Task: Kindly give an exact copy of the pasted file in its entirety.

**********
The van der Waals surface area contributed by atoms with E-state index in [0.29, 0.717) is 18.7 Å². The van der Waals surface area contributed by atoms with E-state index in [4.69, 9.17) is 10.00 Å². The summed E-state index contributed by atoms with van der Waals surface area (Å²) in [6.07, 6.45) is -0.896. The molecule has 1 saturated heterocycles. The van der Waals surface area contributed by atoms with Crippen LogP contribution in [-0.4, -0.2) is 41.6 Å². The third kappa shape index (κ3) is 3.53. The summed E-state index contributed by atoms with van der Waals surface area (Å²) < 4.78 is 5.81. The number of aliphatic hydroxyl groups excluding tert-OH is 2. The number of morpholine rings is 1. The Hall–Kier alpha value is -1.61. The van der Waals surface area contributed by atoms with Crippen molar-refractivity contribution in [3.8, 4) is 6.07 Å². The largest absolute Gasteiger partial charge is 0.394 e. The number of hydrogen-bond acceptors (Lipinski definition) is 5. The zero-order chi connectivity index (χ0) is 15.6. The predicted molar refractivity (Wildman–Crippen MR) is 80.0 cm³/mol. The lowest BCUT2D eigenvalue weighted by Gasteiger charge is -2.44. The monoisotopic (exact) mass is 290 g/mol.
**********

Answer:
The van der Waals surface area contributed by atoms with E-state index in [0.29, 0.717) is 18.7 Å². The van der Waals surface area contributed by atoms with E-state index in [4.69, 9.17) is 10.00 Å². The summed E-state index contributed by atoms with van der Waals surface area (Å²) in [6.07, 6.45) is -0.896. The molecule has 1 saturated heterocycles. The van der Waals surface area contributed by atoms with Crippen LogP contribution in [-0.4, -0.2) is 41.6 Å². The third kappa shape index (κ3) is 3.53. The summed E-state index contributed by atoms with van der Waals surface area (Å²) < 4.78 is 5.81. The number of aliphatic hydroxyl groups excluding tert-OH is 2. The number of morpholine rings is 1. The Hall–Kier alpha value is -1.61. The van der Waals surface area contributed by atoms with Crippen molar-refractivity contribution in [3.8, 4) is 6.07 Å². The largest absolute Gasteiger partial charge is 0.394 e. The number of hydrogen-bond acceptors (Lipinski definition) is 5. The zero-order chi connectivity index (χ0) is 15.6. The predicted molar refractivity (Wildman–Crippen MR) is 80.0 cm³/mol. The lowest BCUT2D eigenvalue weighted by Gasteiger charge is -2.44. The monoisotopic (exact) mass is 290 g/mol.